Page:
I remember the first time I saw the chapel, from a distance in the middle of no where, on a road trip through Tuscany on my way to Pienza. I thought I had seen a mirage. I had to blink twice and rub my eyes. The view I saw had been photographed thousands of times yet it seemed like it could not possibly exist. An iconic picture found in almost every calendar or note card set about Italy that leaves you thinking there can be no place on earth that beautiful and yet here I was looking at it in real-time, in the flesh.
The Chapel of the Madonna di Vitaleta in Italy’s stunning Val d’ Orcia is one of the most photographed views in Tuscany. Built on a solitary hill against a sweeping panorama of agrarian fields and stands of cypress, the chapel once held a Renaissance statue of the Madonna sculpted by Andrea della Robbia in 1590. Recently classified as a UNESCO World Heritage Site, the Cappella della Madonna di Vitaleta is an indelible memory of my travels in Italy and a sight that will forever define the landscape of Tuscany.
Click here to see some amazing pictures of the Chapel of the Madonna di Vitaleta in San Quirico d’Orcia and Tuscany.
According to National Geographic writer and Emmy award-winning documentarian Dan Buettner the secrets of longevity are encoded in an . . . Italian Cheese!
Buettner who travels the globe to examine and unlock the secrets of long life has written a book called The Blue Zones: Lessons for Living Longer From the People Who’ve Lived the Longest. For the Sardinian people, this could be a diet of bread, wine and cheese. The cheese, known as pecorino sardo, is made from grass-fed sheep’s’ milk that results in a product which is high in omega-3 fatty acids. It was being made in Sardegna centuries before the Romans captured the island.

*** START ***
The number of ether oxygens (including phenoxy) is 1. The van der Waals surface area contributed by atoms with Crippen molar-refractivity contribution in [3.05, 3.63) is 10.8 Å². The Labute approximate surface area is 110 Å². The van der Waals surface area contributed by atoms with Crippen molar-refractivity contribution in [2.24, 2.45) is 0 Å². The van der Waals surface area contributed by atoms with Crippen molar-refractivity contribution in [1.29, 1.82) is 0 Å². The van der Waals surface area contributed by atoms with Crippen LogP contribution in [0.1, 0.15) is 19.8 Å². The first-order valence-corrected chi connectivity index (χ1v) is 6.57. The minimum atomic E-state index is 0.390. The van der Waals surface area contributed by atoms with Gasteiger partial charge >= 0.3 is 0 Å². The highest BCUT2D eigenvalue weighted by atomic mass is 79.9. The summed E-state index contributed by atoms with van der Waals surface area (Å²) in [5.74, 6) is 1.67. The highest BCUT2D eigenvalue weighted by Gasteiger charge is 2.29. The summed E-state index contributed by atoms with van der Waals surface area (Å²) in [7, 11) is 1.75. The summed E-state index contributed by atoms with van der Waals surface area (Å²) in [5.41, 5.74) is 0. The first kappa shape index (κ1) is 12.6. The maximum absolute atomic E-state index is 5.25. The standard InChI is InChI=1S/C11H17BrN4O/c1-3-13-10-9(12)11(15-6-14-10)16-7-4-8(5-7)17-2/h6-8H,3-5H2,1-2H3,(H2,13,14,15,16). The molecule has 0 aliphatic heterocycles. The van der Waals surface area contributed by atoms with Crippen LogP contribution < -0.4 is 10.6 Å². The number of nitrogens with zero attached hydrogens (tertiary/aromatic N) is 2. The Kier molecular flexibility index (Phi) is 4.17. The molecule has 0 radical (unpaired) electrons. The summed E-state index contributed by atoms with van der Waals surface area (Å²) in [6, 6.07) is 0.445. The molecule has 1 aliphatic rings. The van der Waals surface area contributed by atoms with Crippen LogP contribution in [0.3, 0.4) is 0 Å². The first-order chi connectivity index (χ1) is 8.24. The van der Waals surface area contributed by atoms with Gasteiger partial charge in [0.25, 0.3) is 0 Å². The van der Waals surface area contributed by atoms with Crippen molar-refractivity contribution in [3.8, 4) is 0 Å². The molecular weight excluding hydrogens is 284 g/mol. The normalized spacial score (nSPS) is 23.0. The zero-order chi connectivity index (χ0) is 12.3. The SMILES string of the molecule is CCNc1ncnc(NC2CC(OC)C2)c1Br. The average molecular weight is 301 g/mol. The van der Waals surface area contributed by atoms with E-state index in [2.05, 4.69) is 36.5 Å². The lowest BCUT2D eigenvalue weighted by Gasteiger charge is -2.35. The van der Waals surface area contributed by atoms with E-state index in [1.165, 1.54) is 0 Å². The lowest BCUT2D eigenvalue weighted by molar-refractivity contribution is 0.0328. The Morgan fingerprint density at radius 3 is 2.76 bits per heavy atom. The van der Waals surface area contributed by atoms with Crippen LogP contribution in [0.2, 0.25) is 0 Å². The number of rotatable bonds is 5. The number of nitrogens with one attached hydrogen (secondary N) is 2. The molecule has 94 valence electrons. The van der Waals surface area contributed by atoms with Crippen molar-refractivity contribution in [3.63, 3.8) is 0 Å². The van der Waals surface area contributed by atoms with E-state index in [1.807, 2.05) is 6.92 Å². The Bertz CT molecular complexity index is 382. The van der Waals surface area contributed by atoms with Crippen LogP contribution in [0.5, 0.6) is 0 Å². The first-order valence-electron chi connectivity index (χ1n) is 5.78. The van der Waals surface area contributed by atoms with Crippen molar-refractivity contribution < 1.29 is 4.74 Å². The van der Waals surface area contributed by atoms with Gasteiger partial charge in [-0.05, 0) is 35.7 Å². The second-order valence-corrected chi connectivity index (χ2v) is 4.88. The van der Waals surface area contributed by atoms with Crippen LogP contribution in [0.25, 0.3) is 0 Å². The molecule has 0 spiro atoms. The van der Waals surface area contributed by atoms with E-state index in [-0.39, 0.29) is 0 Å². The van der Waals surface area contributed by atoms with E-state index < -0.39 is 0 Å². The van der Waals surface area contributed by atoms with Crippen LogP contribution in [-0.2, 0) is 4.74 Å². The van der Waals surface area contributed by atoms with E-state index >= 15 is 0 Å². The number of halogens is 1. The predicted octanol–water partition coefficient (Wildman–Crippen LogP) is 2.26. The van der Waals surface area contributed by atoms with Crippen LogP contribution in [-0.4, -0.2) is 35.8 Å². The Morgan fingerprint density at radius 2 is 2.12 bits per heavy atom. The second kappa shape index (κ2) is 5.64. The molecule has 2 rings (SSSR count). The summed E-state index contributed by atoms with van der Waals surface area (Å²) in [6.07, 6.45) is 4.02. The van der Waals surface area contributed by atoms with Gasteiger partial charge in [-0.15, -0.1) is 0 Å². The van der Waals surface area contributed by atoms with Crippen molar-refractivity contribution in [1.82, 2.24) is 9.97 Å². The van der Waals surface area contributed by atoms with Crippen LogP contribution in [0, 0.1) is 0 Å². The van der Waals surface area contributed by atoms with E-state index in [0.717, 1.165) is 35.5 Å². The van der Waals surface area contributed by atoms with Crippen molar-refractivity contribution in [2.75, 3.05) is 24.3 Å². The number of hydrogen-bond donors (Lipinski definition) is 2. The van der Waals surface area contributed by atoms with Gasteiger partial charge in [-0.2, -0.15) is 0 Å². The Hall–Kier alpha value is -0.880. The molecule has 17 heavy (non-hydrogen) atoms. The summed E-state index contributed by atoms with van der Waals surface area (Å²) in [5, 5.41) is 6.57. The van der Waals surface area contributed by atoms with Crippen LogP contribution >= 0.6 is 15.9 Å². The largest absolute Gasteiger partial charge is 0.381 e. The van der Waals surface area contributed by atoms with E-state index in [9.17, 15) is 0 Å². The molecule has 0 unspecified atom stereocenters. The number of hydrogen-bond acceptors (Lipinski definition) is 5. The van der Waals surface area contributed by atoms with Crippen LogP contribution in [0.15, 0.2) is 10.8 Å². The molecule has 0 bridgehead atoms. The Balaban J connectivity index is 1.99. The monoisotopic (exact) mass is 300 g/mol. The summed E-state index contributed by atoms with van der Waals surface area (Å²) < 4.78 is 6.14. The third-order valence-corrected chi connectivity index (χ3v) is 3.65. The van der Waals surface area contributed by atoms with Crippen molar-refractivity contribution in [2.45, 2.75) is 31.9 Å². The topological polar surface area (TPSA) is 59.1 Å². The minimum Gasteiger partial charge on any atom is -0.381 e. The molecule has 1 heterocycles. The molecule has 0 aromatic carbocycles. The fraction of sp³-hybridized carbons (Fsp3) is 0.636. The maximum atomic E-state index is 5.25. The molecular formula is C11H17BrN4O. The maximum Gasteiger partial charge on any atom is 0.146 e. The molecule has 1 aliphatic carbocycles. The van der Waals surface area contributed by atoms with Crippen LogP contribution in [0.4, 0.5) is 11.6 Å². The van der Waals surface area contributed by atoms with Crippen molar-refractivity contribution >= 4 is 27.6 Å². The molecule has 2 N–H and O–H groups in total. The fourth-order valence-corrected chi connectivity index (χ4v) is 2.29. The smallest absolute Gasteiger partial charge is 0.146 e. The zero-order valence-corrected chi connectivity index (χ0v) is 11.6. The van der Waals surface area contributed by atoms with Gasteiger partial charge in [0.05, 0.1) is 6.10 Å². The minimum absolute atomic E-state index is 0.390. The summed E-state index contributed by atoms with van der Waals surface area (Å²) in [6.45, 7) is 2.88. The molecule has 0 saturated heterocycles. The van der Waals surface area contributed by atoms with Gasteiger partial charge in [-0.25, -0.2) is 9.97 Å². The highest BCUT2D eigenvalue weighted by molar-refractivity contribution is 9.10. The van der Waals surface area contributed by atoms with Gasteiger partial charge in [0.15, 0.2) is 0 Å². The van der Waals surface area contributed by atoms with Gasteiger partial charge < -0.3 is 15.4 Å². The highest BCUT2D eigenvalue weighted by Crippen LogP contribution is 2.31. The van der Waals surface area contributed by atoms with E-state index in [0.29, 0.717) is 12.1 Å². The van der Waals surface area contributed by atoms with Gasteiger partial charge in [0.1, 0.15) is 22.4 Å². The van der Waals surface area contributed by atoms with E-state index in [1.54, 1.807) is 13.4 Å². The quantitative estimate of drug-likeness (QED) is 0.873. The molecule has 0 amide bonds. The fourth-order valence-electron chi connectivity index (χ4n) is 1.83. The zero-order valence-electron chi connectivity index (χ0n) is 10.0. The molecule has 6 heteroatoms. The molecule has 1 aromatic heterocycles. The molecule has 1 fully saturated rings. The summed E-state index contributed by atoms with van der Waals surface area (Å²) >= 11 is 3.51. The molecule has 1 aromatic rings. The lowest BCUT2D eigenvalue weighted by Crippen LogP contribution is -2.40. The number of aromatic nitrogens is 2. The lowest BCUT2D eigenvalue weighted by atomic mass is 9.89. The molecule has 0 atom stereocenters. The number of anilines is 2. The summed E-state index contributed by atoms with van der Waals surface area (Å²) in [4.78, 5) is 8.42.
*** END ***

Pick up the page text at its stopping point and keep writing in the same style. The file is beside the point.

Sardinians also eat a diet of fiber rich fava beans (high in folate), a type of nutritive wafer thin bread known as Carta da musica and a leavened bread made with a bacteria used to rise the bread that creates a mixture of substances with positive effects (vitamins and lactic acid that may counter attack probable harmful bacteria found in the digestive tract). They wash this all down with divided amounts of Cannonau, a dark red wine said to contain the world’s highest levels of antioxidants.
Buettner is quick to acknowledge that nothing can be said for sure but his findings are based on the way the longest-lived people in the world eat and some of them happen to live in Italy.
*Pecorino Sardo’s Roman cousin was also found to be beneficial